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A Prisoner’s Dilemma? PPC Advertising During The Current Financial Crisis

Last week, Google announced Q3 earnings of $4.92 EPS, beating analyst expectations and boosting the stock. Year on year, Google’s revenue was up 31% for the quarter, with operating profit margins of 36.5% (non GAAP).

Those are astounding financial results. Google is clearly enjoying better results than many of its advertisers.

Some folks think Google must be cheating. I don’t. While both Google and its advertisers would be well-served by increased Google transparency, I believe Google’s operations and profits are honest.

This raises the question: how can Google surge while many of its advertisers slump?

PrisonI’d suggest we’re starting to see a prisoner’s dilemma playing out among Google advertisers.

Desperate for revenue, advertisers are tempted to increase the aggressiveness of their advertising. Advertisers feel they must spend more in advertising to generate each revenue dollar, because they need the sales, or because they sense their competitors are advertising harder, or because they fear their competition is about to start advertising harder.

So CPCs climb.

Meanwhile, the inventory of quality clicks — that is, clicks from searchers who go on to purchase — is a fixed quantity, independent of click prices or aggregate ad spend. Indeed, while advertiser fear puts upward pressure on CPCs, consumer fear during the financial crisis drags down conversion and average order sizes.

CPCs up. SPCs down. Profitable for Google, but a losing recipe for Google advertisers.

Short-term, the “rational” action in a prisoner’s dilemma is to “defect”. In the PPC context, considering only the short-term, this means advertisers pushing on the gas, paying more to ensure top position, and buying more clicks.

Long-term, however, in the iterated Prisoner’s Dilemma, cautious “cooperation” yields better results. In the PPC context, this means advertisers should focus on their bottom lines, not their top lines. Should think long-term, not short-term. Should not pay more for clicks than those clicks are worth. Should focus on their P&L, not on how the competition is bidding.

Last week we offered six tips for PPC strategy during the current financial crisis. To whit: have clear economic targets. Use strong bid tools. Shift ad dollars to stronger channels. Don’t overpay an agency. Protect your bottom line.

And most of all, stay calm. Over-bidding helps none of us, except Google.

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  • Alan Rimm-Kaufman
    Alan Rimm-Kaufman founded the Rimm-Kaufman Group...
  • Comments
    6 Responses to “A Prisoner’s Dilemma? PPC Advertising During The Current Financial Crisis”
    1. JP Werlin says:

      Hey Alan –

      I agree with you that something like what you propose is indeed happening. I think advertisers are ultimately pricing themselves out of one of their best online marketing channels. In order to break the cycle, using your analogy, advertisers need to cooperate. However, this seems unlikely, so as a group we continue to defect and bid higher.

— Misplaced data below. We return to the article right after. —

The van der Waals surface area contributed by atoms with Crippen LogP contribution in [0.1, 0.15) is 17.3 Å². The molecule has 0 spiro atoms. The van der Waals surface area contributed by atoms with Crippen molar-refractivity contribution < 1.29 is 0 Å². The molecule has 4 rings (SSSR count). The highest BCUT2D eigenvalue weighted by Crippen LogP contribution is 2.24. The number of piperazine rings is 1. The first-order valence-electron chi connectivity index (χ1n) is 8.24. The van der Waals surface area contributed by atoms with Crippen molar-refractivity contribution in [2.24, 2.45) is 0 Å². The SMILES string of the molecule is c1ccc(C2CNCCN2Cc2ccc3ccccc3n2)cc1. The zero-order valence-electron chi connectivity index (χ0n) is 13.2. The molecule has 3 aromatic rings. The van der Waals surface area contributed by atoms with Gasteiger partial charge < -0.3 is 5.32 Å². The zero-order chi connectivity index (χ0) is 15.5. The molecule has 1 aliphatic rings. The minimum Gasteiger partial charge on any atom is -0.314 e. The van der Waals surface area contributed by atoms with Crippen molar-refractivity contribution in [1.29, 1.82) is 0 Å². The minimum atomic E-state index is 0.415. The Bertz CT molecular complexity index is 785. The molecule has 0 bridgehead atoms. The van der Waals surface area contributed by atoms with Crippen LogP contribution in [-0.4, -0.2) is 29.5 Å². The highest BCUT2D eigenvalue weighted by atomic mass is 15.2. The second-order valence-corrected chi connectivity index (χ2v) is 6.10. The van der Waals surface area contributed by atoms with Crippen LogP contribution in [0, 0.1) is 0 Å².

This dynamic can’t carry on interminably, can it?

    2. Ok, I’ll say it. Google has mastered the art of artificially inflating demand in a way that jacks up prices behind the scenes… And advertisers ain’t able to do nuttin ’bout it. It’s a great ‘black box’ model that all advertisers are forced to TRUST. Aaah, the handcuffs come out again.

      Flashback to Overture days. Remember? A real, TRANSPARENT auction.

      And don’t be fooled (as many have) into thinking that the equally opaque Quality Score (an ad’s quality and its impact on demand-based pricing) offsets the lack of transparency. It too is cloaked by Google (and now Yahoo too).

    3. Jeff —

      You wrote, “Google has mastered the art of artificially inflating demand in a way that jacks up prices behind the scenes.”

      I do not believe that is the case.

      While I fully concur AdWords is too opaque, I do not believe Google is manipulating prices. I believe the pseudo-auction is what is driving CPCs.

      What data do you have to support your claim?

      All Google advertisers, as well as DOJ Antitrust folks, are highly interested.

      – Alan

    4. I agree with how prices are driven by stupid bids. I work in some industries where there are weak periods of traffic. Problem is the people paid to process the clicks are not laid off so… to keep em busy the owners increase bids on less traffic hoping to get more leads.
      Yes QS is a black box and the funny thing is PPC was thought of as an alternative to SEO. Turns out you have to SEO the pages anyway or you pay through the nose.

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